Prior to the introduction of the Ferrari Roma Spider in 2023, the last fabric-topped, front-engined GT to wear the emblem of the Prancing Horse was built more than half a century ago. That car was the 365 GTS4 (as named by Ferrari), or “Daytona Spider,” as the model is much more commonly known. Debuted at the 1969 Frankfurt Motor Show, it was followed by only 121 examples, made from 1971 through 1973. That convertible was derived from Ferrari’s potent 365 GTB4, a berlinetta introduced in 1968, with a total of 1,284 built through 1973.
According to historians, the model’s original name was to be Daytona, in recognition of Ferrari’s 1-2-3 victory at the 24 Hours of Daytona in February of 1967. As that moniker was likely leaked by the press, Ferrari reverted to its traditional model designation, but “Daytona” stuck, nonetheless. Top or no top, the Daytona has remained a favorite of Ferrari collectors for decades, through fads and falls. It would take until 1996 for a front-engined, V-12-powered Ferrari to return, which it did in the form of the 550 Maranello.
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A note about real versus aftermarket spider conversions is now in order. During the 1980s and 1990s, a number of perfectly beautiful Daytona berlinettas were butchered by Sawzall-wielding chop shops to create close replicas of the original spiders. Back then, Daytonas were just used sports cars, albeit relatively expensive ones. Today, these conversions command a fraction of the price of an authentic example. The irony is that many of those conversions have since been returned (reconverted) to their original berlinetta configuration, which, also suffering from not being original coupes, are worth less in turn. If there is a lesson in any of this, perhaps it’s that a car—like a person—should be comfortable in its own skin.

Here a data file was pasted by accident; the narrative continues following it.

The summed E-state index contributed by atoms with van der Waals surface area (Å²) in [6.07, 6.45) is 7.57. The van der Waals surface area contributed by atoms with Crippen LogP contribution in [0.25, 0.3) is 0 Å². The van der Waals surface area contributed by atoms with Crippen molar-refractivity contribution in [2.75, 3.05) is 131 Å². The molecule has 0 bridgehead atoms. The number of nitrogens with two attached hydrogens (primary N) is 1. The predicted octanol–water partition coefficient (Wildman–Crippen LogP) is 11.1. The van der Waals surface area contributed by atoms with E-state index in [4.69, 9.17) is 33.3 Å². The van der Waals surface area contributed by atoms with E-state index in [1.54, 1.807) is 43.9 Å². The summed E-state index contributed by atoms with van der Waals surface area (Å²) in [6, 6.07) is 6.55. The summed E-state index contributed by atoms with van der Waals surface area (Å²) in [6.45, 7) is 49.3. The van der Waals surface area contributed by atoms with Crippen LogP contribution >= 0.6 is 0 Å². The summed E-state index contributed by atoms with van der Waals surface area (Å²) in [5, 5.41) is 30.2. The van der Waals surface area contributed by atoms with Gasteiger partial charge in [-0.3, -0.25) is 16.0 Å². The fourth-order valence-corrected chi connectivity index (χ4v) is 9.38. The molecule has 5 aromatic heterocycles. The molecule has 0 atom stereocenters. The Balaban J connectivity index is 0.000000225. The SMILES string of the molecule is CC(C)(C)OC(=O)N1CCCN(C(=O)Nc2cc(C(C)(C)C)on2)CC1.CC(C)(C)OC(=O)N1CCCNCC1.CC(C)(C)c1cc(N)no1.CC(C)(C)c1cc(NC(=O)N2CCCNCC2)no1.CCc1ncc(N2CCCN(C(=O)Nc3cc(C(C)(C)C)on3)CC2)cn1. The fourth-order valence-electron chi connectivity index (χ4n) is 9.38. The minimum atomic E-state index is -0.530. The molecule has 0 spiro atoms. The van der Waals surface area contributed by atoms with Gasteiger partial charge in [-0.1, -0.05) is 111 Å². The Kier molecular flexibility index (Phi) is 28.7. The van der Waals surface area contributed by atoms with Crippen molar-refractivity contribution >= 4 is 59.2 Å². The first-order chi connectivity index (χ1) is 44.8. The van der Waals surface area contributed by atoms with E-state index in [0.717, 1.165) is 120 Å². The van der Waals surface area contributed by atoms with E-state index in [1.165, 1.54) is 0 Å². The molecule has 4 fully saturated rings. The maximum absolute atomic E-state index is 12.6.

Part of the conversion mania was the public’s fascination with the Daytona Spider, which co-starred in such films as The Gumball Rally and A Star is Born, both released in 1976. The heart of the Daytona is its Colombo-designed, 4.4-liter V-12 engine, topped by six 40 DCN/20 Weber carburetors. Making close to 350 hp—at 7,700 rpm—and about 318 ft lbs of torque, the Daytona was a real performer in the day, capable of a zero-to-60 mph time of 5.4 seconds and a top speed of 174 mph. The transmission is a five-speed transaxle, its rear placement chosen to optimize weight distribution. Pininfarina’s Leonardo Fioravanti styled the car, and Scaglietti built the steel bodies which sat atop a tubular steel chassis.
Gooding & Company brings an exceptional example of this particular Prancing Horse to its Amelia Island Auctions, being held at Florida’s Omni Amelia Island Resort from February 29 through March 1. The 44th Daytona Spider built, chassis No. 15277 is a U.S.-spec car, and was imported and sold by Luigi Chinetti Motors. Concerning this specific vehicle, Gooding & Company’s David Brynan explains that it differs from others of the model in that “unlike many delivered in Red or Fly Yellow, this car is finished in Verde Bahram, a very rare and distinctive color that is original to this car.” He goes on to add that “its provenance is also noteworthy, being owned new by driver Buck Fulp of Ferrari’s North American Racing Team, with only a few known owners since. And then, its condition is outstanding—it has just over 7,800 miles and remains largely original and intact.”
It’s likely the only metallic green Daytona Spider with a beige interior, a sumptuous combination by any measure. That interior is remarkably original, retaining its leather upholstery, carpets, and “mouse fur” dashboard flocking from the factory. The engine bay is also original and unrestored. The car’s overall fine condition is likely a testament to its sparing use over the decades.
The vehicle is accompanied by tools, manuals, and documentation that includes a history report compiled by Ferrari historian Marcel Massini. An estimated value range of $2.5 million to $3 million is right in line with the best of the Daytona Spiders, and for lovers of the color, the price of admission certainly constitutes a worthwhile exchange of green for green.
Click here for more photos of this 1972 Ferrari Daytona Spider.
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